Compounds which are suitable for structural unit (D) are described, for example, in U.S. Pat. No. 3,412,054 and U.S. Pat. No. 3,640,924 and in DE-A 2,624,442 and 2,744,544, herein incorporated by reference. In particular polyols, preferably diols, are suitable which have at least one carboxyl group, generally 1 to 3 carboxyl groups per molecule. Suitable groups capable of anion formation include sulfo groups. Examples of compounds of this type are: dihydroxycarboxylic acids such as α, α-dialkylolalkanoic acid, particularly α, α-dimethylolalkanoic acid such as 2,2-dimethylolacetic acid, 2,2-dimethylolpropionic acid, 2,2-dimethylolbuytric acid, 2,2-dimethylolpentanoic acid and dihydroxysuccinic acid, furthermore polyhydroxy acids such as gluconic acid. Of these, 2,2-dimethylolpropionic acid is particularly preferred. Examples of amino-containing compounds (D) are α, ω-diaminovaleric acid, 2,2-diaminotoluene-5-sulfonic acid and the like. Mixtures of these compounds (D) can also be used. The amount of structural unit (D) in the polyurethane resin is generally 2 to 20, preferably 4 to 10% by weight, relative to the polyurethane resin.
In addition to (E) or instead of (E), the polyurethane resin of the invention can also contain structural units (F) which are different from the structural units (B), (C), (D) and (E) and contain at least one group which is reactive with NCO groups. They include monofunctional compounds which are reactive with NCO groups (i.e. which act as chain terminators) such as monoamines, particularly secondary monoamines, or monoalcohols. Examples are methylamine, ethylamine, propylamine, butylamine, octylamine, laurylamine, stearylamine, isononyloxypropylamine, dimethylamine, diethylamine, dipropylamine, dibutylamine, N-methylaminopropylamine, diethyl(methyl)aminopropylamine, morpholine, piperidine, or suitably substituted derivatives thereof, amidoamines from primary diamines and monocarboxylic acids, monoketimines from primary diamines, primary/tertiary amines, such as N,N-dimethylaminopropylamine and the like.
Other compounds suitable for (F) are those having active hydrogen of varying reactivity towards NCO groups (which usually also act as chain terminators) such as compounds having, apart from a primary amino group, also secondary amino groups, or, apart from an OH group, also COOH groups or, apart from an amino group (primary or secondary) also OH groups, the latter being preferred. Examples of these are primary/secondary amines such as 3-amino-1-methylaminopropane, 3-amino-1-ethylaminopropane, 3-amino-1-cyclohexylaminopropane, 3-amino-1-methylaminobutane; monohydroxycarboxylic acids such as hydroxyacetic acid, lactic acid or malic acid, furthermore alkanolamines such as N-aminoethylethanolamine, ethanolamine, 3-aminopropanol, neopentanolamine and preferably diethanolamine.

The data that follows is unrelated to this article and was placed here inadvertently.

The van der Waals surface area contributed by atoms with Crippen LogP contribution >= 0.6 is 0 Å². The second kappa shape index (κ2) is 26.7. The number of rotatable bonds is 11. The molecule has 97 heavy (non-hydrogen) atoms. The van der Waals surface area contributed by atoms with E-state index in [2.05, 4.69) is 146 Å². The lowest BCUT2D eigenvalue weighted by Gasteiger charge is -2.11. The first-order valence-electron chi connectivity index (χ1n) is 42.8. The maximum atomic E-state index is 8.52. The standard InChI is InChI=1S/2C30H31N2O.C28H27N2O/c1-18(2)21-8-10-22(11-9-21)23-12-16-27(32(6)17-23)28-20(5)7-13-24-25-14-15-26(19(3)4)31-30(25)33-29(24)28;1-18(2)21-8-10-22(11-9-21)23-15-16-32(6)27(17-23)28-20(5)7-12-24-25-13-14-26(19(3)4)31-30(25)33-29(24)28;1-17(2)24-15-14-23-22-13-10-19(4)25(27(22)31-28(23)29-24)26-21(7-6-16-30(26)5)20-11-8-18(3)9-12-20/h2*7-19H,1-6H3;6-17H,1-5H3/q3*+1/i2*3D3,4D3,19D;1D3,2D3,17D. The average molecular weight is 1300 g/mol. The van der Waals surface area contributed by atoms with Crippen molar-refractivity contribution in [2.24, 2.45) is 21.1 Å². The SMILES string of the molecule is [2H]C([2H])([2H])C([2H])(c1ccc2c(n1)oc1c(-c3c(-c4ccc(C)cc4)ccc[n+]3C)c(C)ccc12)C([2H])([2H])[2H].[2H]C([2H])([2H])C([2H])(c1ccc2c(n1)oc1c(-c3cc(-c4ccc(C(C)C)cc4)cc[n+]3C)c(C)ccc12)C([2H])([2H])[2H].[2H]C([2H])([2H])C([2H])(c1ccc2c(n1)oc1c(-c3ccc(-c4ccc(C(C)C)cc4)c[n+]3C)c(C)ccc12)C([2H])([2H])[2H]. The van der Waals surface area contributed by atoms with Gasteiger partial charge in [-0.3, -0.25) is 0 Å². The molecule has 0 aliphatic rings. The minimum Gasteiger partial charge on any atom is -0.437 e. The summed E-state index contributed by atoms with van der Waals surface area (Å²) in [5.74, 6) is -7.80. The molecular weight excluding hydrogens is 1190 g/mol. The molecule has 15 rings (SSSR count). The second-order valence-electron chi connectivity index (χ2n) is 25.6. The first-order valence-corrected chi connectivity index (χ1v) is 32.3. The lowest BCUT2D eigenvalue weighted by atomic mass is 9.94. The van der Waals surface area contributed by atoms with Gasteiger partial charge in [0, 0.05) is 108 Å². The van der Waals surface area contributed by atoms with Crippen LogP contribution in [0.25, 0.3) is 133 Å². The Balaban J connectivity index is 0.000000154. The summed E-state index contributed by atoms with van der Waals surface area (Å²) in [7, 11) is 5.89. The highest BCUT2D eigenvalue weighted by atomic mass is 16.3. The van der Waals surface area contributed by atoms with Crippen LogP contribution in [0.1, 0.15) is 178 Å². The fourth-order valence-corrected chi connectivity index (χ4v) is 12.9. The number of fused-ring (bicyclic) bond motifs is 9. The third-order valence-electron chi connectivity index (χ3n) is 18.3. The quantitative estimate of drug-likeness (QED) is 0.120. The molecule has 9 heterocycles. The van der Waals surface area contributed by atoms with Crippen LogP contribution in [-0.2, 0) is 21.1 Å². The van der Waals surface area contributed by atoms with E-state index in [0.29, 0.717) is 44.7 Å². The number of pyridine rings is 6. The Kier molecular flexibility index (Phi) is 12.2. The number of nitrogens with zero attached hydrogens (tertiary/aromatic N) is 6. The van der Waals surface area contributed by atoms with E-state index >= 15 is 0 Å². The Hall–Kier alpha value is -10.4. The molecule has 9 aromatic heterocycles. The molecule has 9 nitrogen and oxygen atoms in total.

Finally, structural units (F) can also be derived from so-called chain-lengthening agents, even though this variation is less preferred. Suitable compounds of this type are compounds which are known for this, are reactive with NCO groups and are, preferably, difunctional, and are not identical with (B)/(C) and in most cases have average molecular weights of up to 400. Examples are water, hydrazine, poly(di)amines such as ethylenediamine, diaminopropane, hexamethylenediamine which can also carry substituents such as OH groups. Polyamines of this type are described, for example in DE-A 3,644,371. The amount of (F) in the polyurethane resin is usually between 0 to 10%, preferably 0 to 5% by weight, relative to the polyurethane resin.
The polyurethane resin of the invention is preferably prepared by first preparing a polyurethane prepolymer from the polyisocyanates of (A), the polyols of (B) and optionally the preferably low-molecular-weight polyols of (C) and the compounds of (D), which prepolymer contains on average at least 1.7, preferably 2 to 2.5, free isocyanate groups per molecule, then reacting this prepolymer with the compounds of (E) and/or (F) in a non-aqueous system, and preferably then neutralizing the completely reacted polyurethane resin, and transferring it into the aqueous system. If desired, the reaction with (F), if it is a chain-lengthening agent, can also be carried out after the transfer into the aqueous system.
A variation of the process of the invention consists in carrying out the reaction as a one-step process, i.e. reacting compounds (A) to (E) and/or (F) all at once.